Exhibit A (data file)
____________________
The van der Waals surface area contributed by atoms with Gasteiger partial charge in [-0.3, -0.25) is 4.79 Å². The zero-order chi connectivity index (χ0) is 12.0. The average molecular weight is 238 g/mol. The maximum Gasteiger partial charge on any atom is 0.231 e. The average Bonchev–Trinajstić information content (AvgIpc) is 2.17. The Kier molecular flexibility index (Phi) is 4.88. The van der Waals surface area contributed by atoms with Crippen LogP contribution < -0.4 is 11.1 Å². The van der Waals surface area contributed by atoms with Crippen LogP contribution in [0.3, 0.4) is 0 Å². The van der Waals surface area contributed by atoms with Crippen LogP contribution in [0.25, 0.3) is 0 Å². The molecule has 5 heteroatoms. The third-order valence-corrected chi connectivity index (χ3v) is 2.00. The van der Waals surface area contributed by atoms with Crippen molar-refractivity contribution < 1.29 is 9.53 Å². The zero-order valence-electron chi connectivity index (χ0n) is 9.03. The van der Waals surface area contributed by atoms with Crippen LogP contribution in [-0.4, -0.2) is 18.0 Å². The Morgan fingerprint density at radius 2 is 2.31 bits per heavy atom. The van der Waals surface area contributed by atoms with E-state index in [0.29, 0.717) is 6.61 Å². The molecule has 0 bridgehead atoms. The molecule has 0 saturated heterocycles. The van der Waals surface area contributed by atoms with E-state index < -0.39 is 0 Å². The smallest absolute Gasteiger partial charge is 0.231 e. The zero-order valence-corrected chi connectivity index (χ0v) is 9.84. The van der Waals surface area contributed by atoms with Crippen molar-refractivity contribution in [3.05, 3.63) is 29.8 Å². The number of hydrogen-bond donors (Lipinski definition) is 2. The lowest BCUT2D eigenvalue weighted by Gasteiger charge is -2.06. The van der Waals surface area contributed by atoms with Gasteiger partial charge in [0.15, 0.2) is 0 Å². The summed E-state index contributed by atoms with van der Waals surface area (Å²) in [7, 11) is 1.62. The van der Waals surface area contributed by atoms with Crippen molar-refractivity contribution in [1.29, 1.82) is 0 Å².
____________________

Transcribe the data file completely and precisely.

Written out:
The van der Waals surface area contributed by atoms with Gasteiger partial charge in [-0.3, -0.25) is 4.79 Å². The zero-order chi connectivity index (χ0) is 12.0. The average molecular weight is 238 g/mol. The maximum Gasteiger partial charge on any atom is 0.231 e. The average Bonchev–Trinajstić information content (AvgIpc) is 2.17. The Kier molecular flexibility index (Phi) is 4.88. The van der Waals surface area contributed by atoms with Crippen LogP contribution < -0.4 is 11.1 Å². The van der Waals surface area contributed by atoms with Crippen LogP contribution in [0.3, 0.4) is 0 Å². The van der Waals surface area contributed by atoms with Crippen LogP contribution in [0.25, 0.3) is 0 Å². The molecule has 5 heteroatoms. The third-order valence-corrected chi connectivity index (χ3v) is 2.00. The van der Waals surface area contributed by atoms with Crippen molar-refractivity contribution < 1.29 is 9.53 Å². The zero-order valence-electron chi connectivity index (χ0n) is 9.03. The van der Waals surface area contributed by atoms with Crippen LogP contribution in [-0.4, -0.2) is 18.0 Å². The Morgan fingerprint density at radius 2 is 2.31 bits per heavy atom. The van der Waals surface area contributed by atoms with E-state index in [0.29, 0.717) is 6.61 Å². The molecule has 0 bridgehead atoms. The molecule has 0 saturated heterocycles. The van der Waals surface area contributed by atoms with E-state index < -0.39 is 0 Å². The smallest absolute Gasteiger partial charge is 0.231 e. The zero-order valence-corrected chi connectivity index (χ0v) is 9.84. The van der Waals surface area contributed by atoms with Crippen molar-refractivity contribution in [3.05, 3.63) is 29.8 Å². The number of hydrogen-bond donors (Lipinski definition) is 2. The lowest BCUT2D eigenvalue weighted by Gasteiger charge is -2.06. The van der Waals surface area contributed by atoms with Gasteiger partial charge in [0.15, 0.2) is 0 Å². The summed E-state index contributed by atoms with van der Waals surface area (Å²) in [7, 11) is 1.62. The van der Waals surface area contributed by atoms with Crippen molar-refractivity contribution in [1.29, 1.82) is 0 Å².